Momordica charantia (aka bitter melon or bitter gourd) is a popular vegetable in many Asian countries and has an adamant place in Asian cuisine. Bitter melon’s popularity doesn’t stop at being a staple food crop, it’s also used as a medicinal treatment for a wide array of illnesses, and it often consumed as a tea. It’s a member of the Cucurbitaceae family along with cucumbers, and the resemblance is clear. The problem most people have with bitter melons is their bitterness, it is definitely an acquired taste. For culinary chefs the bitterness can be used as a compliment in their dishes, making the bitter melon very useful in cooking.
Growing this plant out of it’s desired sub-tropical/tropical climate is very easy, but only as an annual. When growing bitter melon think of it as if you were growing a cucumber, start after the last frost of winter and expect them to grow until it gets cold again in fall. It prefers high humidity but they can still be grown in low humidity. You will find that this plant is a fast grower, but is even faster at blooming. I have noticed flowers on bittermelon vines that are only 6 inches long! As far as aesthetics go, it’s not a terribly pretty plant and it has a very bitter smell. Just touching the leaves of this plant will make your hands smell with a spicy bitterness.
The varieties of bitter melons:
There are many different types of bitter melons with different textures, tastes, and sizes. The Indian bitter melon (below) is generally smaller and very bumpy. Chinese bitter melons (Top of page) are long and smooth and are a lighter shade of green. There are bitter melon hybrids that are white and some that are extremely long, some even have different leaf structures.
Seeding Bitter melon:
Collect hard seeds from the bitter melon, the soft white seeds aren’t viable. You will notice red flesh surrounding each seed, if the flesh is white that means the seed probably isn’t viable. Take the seed out of the pocket of flesh before planting. Expect about 15-30 seeds per bittermelon depending on their size and variety. You can either let them dry out or plant them immediately. Plant them about ¼ inch in a well draining soil and water daily. Germination period is around 7-14 days and time until harvest can be sooner than 60 days!
Growing conditions for Bitter melon:
I have noticed that these vines are mildly drought tolerant and do well even in excessively hot temperatures. Frost is deadly to these plants thus making it an annual, although in tropical locations it can survive as a perennial. Bitter melon vines can tolerate slightly acidic and slightly alkaline soils making them fairly versatile. A trellis should be provided if you want to keep this plant from spreading and taking over other plants. This way the bitter melon vine can attach its tendrils to the trellis as opposed to neighboring plants. Give this plant a lot of space, it grows fast and is ready to conquer a greenhouse or garden.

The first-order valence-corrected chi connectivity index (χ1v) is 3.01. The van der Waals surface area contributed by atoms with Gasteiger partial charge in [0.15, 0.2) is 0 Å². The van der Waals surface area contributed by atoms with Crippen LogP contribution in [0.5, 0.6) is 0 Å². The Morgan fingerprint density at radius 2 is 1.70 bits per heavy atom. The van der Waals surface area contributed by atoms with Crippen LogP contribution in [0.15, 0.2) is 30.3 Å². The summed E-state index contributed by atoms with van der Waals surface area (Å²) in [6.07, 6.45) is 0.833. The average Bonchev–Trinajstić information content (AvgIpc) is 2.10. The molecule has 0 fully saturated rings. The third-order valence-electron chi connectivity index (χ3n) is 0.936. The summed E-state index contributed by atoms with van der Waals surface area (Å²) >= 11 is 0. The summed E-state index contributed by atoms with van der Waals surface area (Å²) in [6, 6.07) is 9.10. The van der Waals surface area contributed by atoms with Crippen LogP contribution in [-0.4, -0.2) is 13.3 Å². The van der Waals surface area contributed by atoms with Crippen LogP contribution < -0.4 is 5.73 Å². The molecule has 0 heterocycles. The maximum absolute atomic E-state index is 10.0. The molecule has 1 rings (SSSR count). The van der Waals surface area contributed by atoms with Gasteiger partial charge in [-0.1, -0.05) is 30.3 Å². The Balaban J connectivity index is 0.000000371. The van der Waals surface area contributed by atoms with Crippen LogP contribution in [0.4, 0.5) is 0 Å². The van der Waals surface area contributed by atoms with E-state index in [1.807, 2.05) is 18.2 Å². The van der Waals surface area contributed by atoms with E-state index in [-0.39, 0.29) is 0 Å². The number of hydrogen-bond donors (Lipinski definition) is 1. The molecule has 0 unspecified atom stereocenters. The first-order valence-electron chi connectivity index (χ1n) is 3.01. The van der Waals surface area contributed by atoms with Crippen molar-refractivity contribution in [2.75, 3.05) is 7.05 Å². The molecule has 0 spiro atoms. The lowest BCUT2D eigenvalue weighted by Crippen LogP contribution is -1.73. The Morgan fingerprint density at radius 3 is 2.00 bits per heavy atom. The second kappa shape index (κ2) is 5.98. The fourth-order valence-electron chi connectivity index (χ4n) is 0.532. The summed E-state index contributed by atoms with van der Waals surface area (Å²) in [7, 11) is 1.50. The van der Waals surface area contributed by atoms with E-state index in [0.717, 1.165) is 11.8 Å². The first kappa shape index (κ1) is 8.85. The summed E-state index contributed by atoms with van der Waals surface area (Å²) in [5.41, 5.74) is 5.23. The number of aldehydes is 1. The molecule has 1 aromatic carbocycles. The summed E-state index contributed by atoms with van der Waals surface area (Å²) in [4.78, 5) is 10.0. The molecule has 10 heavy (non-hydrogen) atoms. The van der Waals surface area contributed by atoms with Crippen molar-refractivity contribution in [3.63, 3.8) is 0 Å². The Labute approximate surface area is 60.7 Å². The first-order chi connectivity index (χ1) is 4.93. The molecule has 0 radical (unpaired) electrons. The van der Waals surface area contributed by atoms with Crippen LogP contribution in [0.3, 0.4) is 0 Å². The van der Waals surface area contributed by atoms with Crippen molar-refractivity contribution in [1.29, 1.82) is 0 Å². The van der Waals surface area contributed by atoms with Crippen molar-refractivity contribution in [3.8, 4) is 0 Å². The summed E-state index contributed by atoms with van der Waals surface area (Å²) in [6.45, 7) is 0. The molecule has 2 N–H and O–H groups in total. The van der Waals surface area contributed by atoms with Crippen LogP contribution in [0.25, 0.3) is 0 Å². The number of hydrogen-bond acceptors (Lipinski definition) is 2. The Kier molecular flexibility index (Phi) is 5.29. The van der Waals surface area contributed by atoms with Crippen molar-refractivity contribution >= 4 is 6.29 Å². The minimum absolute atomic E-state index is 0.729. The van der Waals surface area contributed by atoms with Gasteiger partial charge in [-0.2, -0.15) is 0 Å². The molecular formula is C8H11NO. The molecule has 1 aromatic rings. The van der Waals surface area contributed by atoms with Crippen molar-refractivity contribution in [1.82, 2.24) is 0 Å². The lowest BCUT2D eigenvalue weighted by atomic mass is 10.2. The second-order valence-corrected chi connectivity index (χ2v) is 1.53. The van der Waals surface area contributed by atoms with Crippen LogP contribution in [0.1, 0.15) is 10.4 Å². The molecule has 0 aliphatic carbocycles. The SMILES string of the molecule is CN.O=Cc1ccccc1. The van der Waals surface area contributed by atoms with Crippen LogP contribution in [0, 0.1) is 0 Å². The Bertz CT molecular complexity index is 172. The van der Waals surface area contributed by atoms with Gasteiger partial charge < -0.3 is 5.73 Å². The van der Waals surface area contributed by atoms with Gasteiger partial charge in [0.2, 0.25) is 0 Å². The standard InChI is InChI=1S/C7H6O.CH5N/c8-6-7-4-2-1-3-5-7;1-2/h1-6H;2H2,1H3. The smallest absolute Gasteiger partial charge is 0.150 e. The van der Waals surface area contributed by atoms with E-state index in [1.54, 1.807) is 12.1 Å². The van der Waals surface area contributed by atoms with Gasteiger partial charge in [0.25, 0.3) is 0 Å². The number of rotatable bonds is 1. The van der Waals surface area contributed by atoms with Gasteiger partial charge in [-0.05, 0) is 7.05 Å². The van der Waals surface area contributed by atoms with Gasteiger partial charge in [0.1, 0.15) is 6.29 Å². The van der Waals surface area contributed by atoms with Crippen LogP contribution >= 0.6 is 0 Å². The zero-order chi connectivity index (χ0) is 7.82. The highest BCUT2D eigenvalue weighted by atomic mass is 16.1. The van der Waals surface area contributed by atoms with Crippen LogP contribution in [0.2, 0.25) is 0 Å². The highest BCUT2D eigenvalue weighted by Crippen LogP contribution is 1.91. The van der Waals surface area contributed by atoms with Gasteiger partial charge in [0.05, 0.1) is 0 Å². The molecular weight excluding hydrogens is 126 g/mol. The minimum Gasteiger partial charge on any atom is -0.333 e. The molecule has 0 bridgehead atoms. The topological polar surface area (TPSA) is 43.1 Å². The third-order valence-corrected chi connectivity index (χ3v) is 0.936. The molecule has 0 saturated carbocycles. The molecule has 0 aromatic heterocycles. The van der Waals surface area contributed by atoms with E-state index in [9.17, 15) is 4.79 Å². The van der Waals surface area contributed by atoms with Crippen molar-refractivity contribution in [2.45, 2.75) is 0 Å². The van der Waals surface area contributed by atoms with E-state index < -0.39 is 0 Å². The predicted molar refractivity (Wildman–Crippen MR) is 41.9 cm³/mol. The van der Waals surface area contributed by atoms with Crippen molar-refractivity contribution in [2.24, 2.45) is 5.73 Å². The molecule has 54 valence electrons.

Pollination and harvest of bitter melons:
The bitter melon plant has both female and male flowers which means that a pollinator must carry the pollen from the male flower to the female to complete fertilization. The most common pollinators are bees and other flying insects, although if you don’t have any natural pollinators or are growing in a greenhouse it is easiest to hand pollinate them. You can do this by using a small paintbrush and collecting pollen from a male flower and applying it to the female flowers. Typically the vines have far more male flowers than female flowers which means that most flowers will not turn into fruits. You can tell the difference between male and female flowers by the flower stem. That of the male will be long and thin while the female’s flower stem will have a small unfertilized bitter melon attached to it. A pollinated female flower can be seen in the picture below.
How to cook bitter melon:
There are a wide variety of techniques when cooking bitter melon but most common are using them in stirfries and soups. Many people like to fry or pickle the bitter melons to add flavor and reduce bitterness. If used in a stir fry or soup you should cut the bitter melon in slices or in sections, but make sure no mature seeds are included. If you are using immature bitter melons you will notice that the seeds are small and soft making them edible. Bitter melons are commonly deep fried and often breaded too, making a nice snack food. The bitter melon itself is crispy and very watery with a spongy flesh on the inside with the seeds.
Bitter melon products are widely available and quite popular in many countries. You can find bitter melon as a flavoring in candies, bitter melon tea which claims to carry medicinal benefits, as well as bitter melon soda!